I prefer to grow my Variegata Oncidiums (Tolumneas) in small (two-inch) clay pots in a medium comprised of small dolomite gravel and charcoal. This allows them to be watered almost daily, yet they dry out by nightfall. I hang them from wire suspended up in the rafters of my warm (60 degree) greenhouse, where it is bright, warm, and there is a lot of air movement from the turbulating fans intended to redistribute the warm air that collects near the roof.
The best information I have seen on the culture of Variegata Oncidiums can be found in the book, "Breeding Variegata Oncidiums" by William Whitman Goodale Moir and May Moir, published by the Harold Lyon Arboretum. The chapter entitled Care is reprinted below.
Stoloniferous plants are better placed on wood, fern slabs, live host plants, or even attached to posts or a concrete wall rather than in pots, because they outgrow the pots and climb all over everything within reach. The other type of Variegata, which do not have long stolons, are best grown in small pots. Aeration of roots, even more than good light, is the most important single factor in raising these epiphytic plants. Those hybrids that are diluted with compact species are to be treated as compact growers, for their stolons are very short, even though their aerial roots are numerous, an inherited characteristic from their stoloniferous parents.
They should not be overpotted. If your plant is big, get shallow pots and loose potting media. Use a great deal of crock or charcoal in the bottom of deeper pots if you do not have shallow ones. When repotting, do not try to place aerial roots in the new compost or you will lose them. In most repotting, old roots are lost anyway, so do not try to save too many of them; but do not cut all of them either.
In attaching plants to trees, posts, or twigs, use soft string and a bit of fiber to get them established and hold moisture for a while. Coconut cloth, the fiber that grows around the base of coconut leaves, is a marvelous material to use. Cut the cloth in small strips and place them around the root area of the plants. This gives good drainage but retains enough moisture to get the oncidium started. Raphis palm stems (old ones) cut into lengths and fastened into pots are excellent material for the stoloniferous plants to grow on, starting the plant in the pot and then letting it climb up the palm stalk. These will last for years. If you use fern slabs, be sure they are thin enough to dry out between waterings. Woody vines are excellent hosts for these plants. Potted dwarf trees such as malpigia, eugenia, and citrus are also good hosts and save repotting orchids. But remember these are mostly for the stoloniferous plants. Compact plants grow twice as fast in clay pots that let air in and dry out. Do not use larger than three-inch pots and avoid plastic pots, as they do not dry out fast enough.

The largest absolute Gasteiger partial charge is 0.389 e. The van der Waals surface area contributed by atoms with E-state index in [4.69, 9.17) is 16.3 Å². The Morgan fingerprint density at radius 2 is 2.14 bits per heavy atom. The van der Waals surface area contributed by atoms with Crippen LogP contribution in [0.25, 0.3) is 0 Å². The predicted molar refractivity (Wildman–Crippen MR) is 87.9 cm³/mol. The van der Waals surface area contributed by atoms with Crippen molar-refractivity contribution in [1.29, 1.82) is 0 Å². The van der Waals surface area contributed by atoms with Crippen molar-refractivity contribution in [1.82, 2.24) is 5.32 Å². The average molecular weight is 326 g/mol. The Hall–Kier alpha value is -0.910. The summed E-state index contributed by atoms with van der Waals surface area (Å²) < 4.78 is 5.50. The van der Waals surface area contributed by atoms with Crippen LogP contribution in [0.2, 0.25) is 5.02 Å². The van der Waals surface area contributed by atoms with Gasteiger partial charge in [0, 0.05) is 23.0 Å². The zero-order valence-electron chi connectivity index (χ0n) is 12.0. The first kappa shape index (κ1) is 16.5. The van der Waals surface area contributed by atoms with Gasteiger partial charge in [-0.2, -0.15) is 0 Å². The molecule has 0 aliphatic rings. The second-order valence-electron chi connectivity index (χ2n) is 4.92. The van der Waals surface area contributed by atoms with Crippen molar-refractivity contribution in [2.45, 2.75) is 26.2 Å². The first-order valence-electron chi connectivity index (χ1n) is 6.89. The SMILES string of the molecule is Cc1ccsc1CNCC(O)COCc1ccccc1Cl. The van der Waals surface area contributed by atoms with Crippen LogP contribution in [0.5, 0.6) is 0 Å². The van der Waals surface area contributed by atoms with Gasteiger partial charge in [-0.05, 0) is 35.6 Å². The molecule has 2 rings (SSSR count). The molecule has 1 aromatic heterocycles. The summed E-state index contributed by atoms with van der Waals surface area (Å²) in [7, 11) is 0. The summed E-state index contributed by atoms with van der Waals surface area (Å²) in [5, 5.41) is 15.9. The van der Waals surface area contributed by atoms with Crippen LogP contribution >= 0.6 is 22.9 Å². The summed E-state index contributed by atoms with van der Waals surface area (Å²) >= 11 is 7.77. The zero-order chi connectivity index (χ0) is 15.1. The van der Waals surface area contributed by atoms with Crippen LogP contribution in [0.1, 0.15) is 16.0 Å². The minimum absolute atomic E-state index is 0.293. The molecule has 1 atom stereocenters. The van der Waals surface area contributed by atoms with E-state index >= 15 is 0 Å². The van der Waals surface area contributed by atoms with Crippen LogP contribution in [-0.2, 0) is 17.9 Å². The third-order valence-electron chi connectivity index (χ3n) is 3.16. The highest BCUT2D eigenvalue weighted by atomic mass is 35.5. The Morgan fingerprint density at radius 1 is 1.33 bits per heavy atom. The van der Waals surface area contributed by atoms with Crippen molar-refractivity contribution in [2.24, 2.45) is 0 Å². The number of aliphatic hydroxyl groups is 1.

Do not divide your plants too much. If you lose the roots owing to fungus, clean them off, using a fungicide, and place each plant in a small, empty pot (with its tag), and put them in a cool, airy, shady place. Water daily or twice daily, depending on how dry your area may be. In due time, new roots should appear, and soon a new growth should start. When they are well established but not attached to the pot, drop in a little fern fiber or charcoal to reestablish them. Do not pot them up without roots or you will surely lose them. The empty pot treatment is excellent, even for brand new seedlings, to give them a good start. The only problem is when the roots become attached to the pot and you have to scrape them off to replant them. A little porous gravel in pots will help new seedlings grow better.